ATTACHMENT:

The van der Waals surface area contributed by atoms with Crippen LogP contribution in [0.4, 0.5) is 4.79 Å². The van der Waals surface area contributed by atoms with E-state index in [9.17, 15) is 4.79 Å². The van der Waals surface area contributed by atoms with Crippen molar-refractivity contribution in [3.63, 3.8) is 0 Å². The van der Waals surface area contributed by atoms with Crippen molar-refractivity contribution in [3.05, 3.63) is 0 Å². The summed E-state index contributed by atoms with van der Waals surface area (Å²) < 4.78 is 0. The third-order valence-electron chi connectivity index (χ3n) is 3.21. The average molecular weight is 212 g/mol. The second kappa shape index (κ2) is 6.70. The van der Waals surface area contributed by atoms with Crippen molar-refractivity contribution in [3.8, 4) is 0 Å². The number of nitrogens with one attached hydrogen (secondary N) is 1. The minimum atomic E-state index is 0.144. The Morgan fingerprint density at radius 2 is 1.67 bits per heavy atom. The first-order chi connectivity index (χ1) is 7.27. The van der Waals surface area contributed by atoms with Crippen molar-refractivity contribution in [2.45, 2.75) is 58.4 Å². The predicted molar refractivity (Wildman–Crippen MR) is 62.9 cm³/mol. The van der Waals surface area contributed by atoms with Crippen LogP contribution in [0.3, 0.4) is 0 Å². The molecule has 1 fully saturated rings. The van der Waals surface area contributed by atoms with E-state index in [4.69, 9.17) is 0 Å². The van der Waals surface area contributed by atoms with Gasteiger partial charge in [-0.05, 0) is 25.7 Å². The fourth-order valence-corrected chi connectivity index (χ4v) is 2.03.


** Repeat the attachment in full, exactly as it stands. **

The van der Waals surface area contributed by atoms with Crippen LogP contribution in [0.4, 0.5) is 4.79 Å². The van der Waals surface area contributed by atoms with E-state index in [9.17, 15) is 4.79 Å². The van der Waals surface area contributed by atoms with Crippen molar-refractivity contribution in [3.63, 3.8) is 0 Å². The van der Waals surface area contributed by atoms with Crippen molar-refractivity contribution in [3.05, 3.63) is 0 Å². The summed E-state index contributed by atoms with van der Waals surface area (Å²) < 4.78 is 0. The third-order valence-electron chi connectivity index (χ3n) is 3.21. The average molecular weight is 212 g/mol. The second kappa shape index (κ2) is 6.70. The van der Waals surface area contributed by atoms with Crippen molar-refractivity contribution in [3.8, 4) is 0 Å². The number of nitrogens with one attached hydrogen (secondary N) is 1. The minimum atomic E-state index is 0.144. The Morgan fingerprint density at radius 2 is 1.67 bits per heavy atom. The first-order chi connectivity index (χ1) is 7.27. The van der Waals surface area contributed by atoms with Crippen molar-refractivity contribution in [2.45, 2.75) is 58.4 Å². The predicted molar refractivity (Wildman–Crippen MR) is 62.9 cm³/mol. The van der Waals surface area contributed by atoms with Crippen LogP contribution in [0.3, 0.4) is 0 Å². The molecule has 1 fully saturated rings. The van der Waals surface area contributed by atoms with E-state index in [4.69, 9.17) is 0 Å². The van der Waals surface area contributed by atoms with Gasteiger partial charge in [-0.05, 0) is 25.7 Å². The fourth-order valence-corrected chi connectivity index (χ4v) is 2.03.